A rape victim charges that pornography caused her attacker to become a sex offender. A lesbian mother fights for custody of her child. A transsexual pilot is fired by a commercial airline after undergoing sex change and sues for sex discrimination. A homosexual is denied employment because of sexual orientation. A woman argues that her criminal behavior should be excused because she suffers from premenstrual syndrome. The law has much to say about sexual behavior, but what it says is rarely influenced by the findings of social science research over recent decades. This book focuses for the first time on the dynamic interplay between sexual science and legal decisionmaking.
Reflecting the author’s wide experience as a respected sex researcher, expert witness, and lawyer, Sexual Science and the Law provides valuable insights into some of the most controversial social and sexual topics of our time. Drawing on an exhaustive knowledge of the relevant research and citing extensively from case law and court transcripts, Richard Green demonstrates how the work of sexual science could bring about a transformation in jurisprudence, informing the courts in their deliberations on issues such as sexual privacy, homosexuality, prostitution, abortion, pornography, and sexual abuse.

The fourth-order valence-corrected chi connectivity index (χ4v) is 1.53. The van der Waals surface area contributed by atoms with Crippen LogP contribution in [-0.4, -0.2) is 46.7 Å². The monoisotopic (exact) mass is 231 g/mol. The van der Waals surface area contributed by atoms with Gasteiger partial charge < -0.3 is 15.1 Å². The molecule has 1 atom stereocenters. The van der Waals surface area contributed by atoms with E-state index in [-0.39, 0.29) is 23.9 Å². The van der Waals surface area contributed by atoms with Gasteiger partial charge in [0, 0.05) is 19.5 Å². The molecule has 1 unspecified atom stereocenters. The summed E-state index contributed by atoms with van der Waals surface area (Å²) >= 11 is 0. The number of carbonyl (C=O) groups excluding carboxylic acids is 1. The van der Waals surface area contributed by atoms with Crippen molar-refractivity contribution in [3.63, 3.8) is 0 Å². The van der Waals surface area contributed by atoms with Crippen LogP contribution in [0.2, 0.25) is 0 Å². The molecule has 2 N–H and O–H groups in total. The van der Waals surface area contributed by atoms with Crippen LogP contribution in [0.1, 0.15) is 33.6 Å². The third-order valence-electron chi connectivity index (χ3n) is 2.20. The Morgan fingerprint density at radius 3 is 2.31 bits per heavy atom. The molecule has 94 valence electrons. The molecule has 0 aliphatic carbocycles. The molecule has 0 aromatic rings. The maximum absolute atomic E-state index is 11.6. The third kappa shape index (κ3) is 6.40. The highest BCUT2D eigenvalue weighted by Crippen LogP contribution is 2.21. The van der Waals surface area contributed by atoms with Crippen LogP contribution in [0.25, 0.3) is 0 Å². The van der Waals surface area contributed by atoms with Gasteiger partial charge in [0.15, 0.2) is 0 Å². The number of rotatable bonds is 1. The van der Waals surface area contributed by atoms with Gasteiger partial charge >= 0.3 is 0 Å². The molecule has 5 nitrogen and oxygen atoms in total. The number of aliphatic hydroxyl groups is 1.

In each case he considers, Green shows how the law has been shaped by social science or impoverished by reliance on conjecture and received wisdom. He examines the role of sexual science in legal controversy, its analysis of human motivation and behavior, and its use by the courts in determining the relative weight to be given the desires of the individual, the standards of society, and the power of the state in limiting sexual autonomy. Unprecedented in its portrayal of sexuality in a legal context, this scholarly but readable book will interest and educate professional and layperson alike—those lawyers, judges, sex educators, therapists, patients, and citizens who find themselves standing nonplussed at the meeting place of morality and behavior.